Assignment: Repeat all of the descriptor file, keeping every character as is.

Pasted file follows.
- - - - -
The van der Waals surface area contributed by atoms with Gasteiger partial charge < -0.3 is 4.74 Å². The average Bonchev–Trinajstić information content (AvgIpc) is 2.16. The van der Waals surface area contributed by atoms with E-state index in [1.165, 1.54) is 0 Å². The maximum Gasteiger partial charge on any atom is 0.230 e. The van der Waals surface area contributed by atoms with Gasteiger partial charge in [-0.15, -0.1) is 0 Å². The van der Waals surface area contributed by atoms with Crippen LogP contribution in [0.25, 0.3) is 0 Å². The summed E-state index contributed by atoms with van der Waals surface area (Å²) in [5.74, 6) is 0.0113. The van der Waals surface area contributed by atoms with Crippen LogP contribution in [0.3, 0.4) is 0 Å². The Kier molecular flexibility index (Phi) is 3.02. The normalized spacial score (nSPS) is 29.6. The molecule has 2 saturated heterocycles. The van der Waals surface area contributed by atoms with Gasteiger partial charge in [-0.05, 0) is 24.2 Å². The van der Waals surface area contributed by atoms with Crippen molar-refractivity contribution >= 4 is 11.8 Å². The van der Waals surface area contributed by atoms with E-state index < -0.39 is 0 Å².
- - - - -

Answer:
The van der Waals surface area contributed by atoms with Gasteiger partial charge < -0.3 is 4.74 Å². The average Bonchev–Trinajstić information content (AvgIpc) is 2.16. The van der Waals surface area contributed by atoms with E-state index in [1.165, 1.54) is 0 Å². The maximum Gasteiger partial charge on any atom is 0.230 e. The van der Waals surface area contributed by atoms with Gasteiger partial charge in [-0.15, -0.1) is 0 Å². The van der Waals surface area contributed by atoms with Crippen LogP contribution in [0.25, 0.3) is 0 Å². The summed E-state index contributed by atoms with van der Waals surface area (Å²) in [5.74, 6) is 0.0113. The van der Waals surface area contributed by atoms with Crippen LogP contribution in [0.3, 0.4) is 0 Å². The Kier molecular flexibility index (Phi) is 3.02. The normalized spacial score (nSPS) is 29.6. The molecule has 2 saturated heterocycles. The van der Waals surface area contributed by atoms with Gasteiger partial charge in [-0.05, 0) is 24.2 Å². The van der Waals surface area contributed by atoms with Crippen molar-refractivity contribution >= 4 is 11.8 Å². The van der Waals surface area contributed by atoms with E-state index < -0.39 is 0 Å².